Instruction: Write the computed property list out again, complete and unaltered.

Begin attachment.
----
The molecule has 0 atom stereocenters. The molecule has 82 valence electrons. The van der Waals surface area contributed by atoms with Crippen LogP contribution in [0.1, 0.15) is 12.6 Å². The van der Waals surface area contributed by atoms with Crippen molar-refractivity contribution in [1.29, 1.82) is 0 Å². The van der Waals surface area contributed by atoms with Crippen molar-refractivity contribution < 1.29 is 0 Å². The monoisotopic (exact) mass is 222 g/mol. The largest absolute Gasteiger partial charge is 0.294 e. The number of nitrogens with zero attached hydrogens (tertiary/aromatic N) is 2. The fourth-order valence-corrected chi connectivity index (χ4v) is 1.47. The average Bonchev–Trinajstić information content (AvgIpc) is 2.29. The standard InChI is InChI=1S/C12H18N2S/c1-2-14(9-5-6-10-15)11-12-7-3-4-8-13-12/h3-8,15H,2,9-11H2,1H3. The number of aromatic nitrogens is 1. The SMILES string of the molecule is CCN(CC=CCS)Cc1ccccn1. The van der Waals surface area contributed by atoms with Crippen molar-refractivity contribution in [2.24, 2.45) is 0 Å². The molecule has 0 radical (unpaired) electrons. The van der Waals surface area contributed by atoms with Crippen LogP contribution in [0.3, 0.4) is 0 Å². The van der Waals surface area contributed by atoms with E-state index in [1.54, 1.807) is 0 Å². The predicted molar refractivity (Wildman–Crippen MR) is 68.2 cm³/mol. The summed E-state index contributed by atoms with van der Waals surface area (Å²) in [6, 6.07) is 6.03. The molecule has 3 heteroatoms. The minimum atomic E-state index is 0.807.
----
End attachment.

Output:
The molecule has 0 atom stereocenters. The molecule has 82 valence electrons. The van der Waals surface area contributed by atoms with Crippen LogP contribution in [0.1, 0.15) is 12.6 Å². The van der Waals surface area contributed by atoms with Crippen molar-refractivity contribution in [1.29, 1.82) is 0 Å². The van der Waals surface area contributed by atoms with Crippen molar-refractivity contribution < 1.29 is 0 Å². The monoisotopic (exact) mass is 222 g/mol. The largest absolute Gasteiger partial charge is 0.294 e. The number of nitrogens with zero attached hydrogens (tertiary/aromatic N) is 2. The fourth-order valence-corrected chi connectivity index (χ4v) is 1.47. The average Bonchev–Trinajstić information content (AvgIpc) is 2.29. The standard InChI is InChI=1S/C12H18N2S/c1-2-14(9-5-6-10-15)11-12-7-3-4-8-13-12/h3-8,15H,2,9-11H2,1H3. The number of aromatic nitrogens is 1. The SMILES string of the molecule is CCN(CC=CCS)Cc1ccccn1. The van der Waals surface area contributed by atoms with Crippen molar-refractivity contribution in [2.24, 2.45) is 0 Å². The molecule has 0 radical (unpaired) electrons. The van der Waals surface area contributed by atoms with Crippen LogP contribution in [0.3, 0.4) is 0 Å². The van der Waals surface area contributed by atoms with E-state index in [1.54, 1.807) is 0 Å². The predicted molar refractivity (Wildman–Crippen MR) is 68.2 cm³/mol. The summed E-state index contributed by atoms with van der Waals surface area (Å²) in [6, 6.07) is 6.03. The molecule has 3 heteroatoms. The minimum atomic E-state index is 0.807.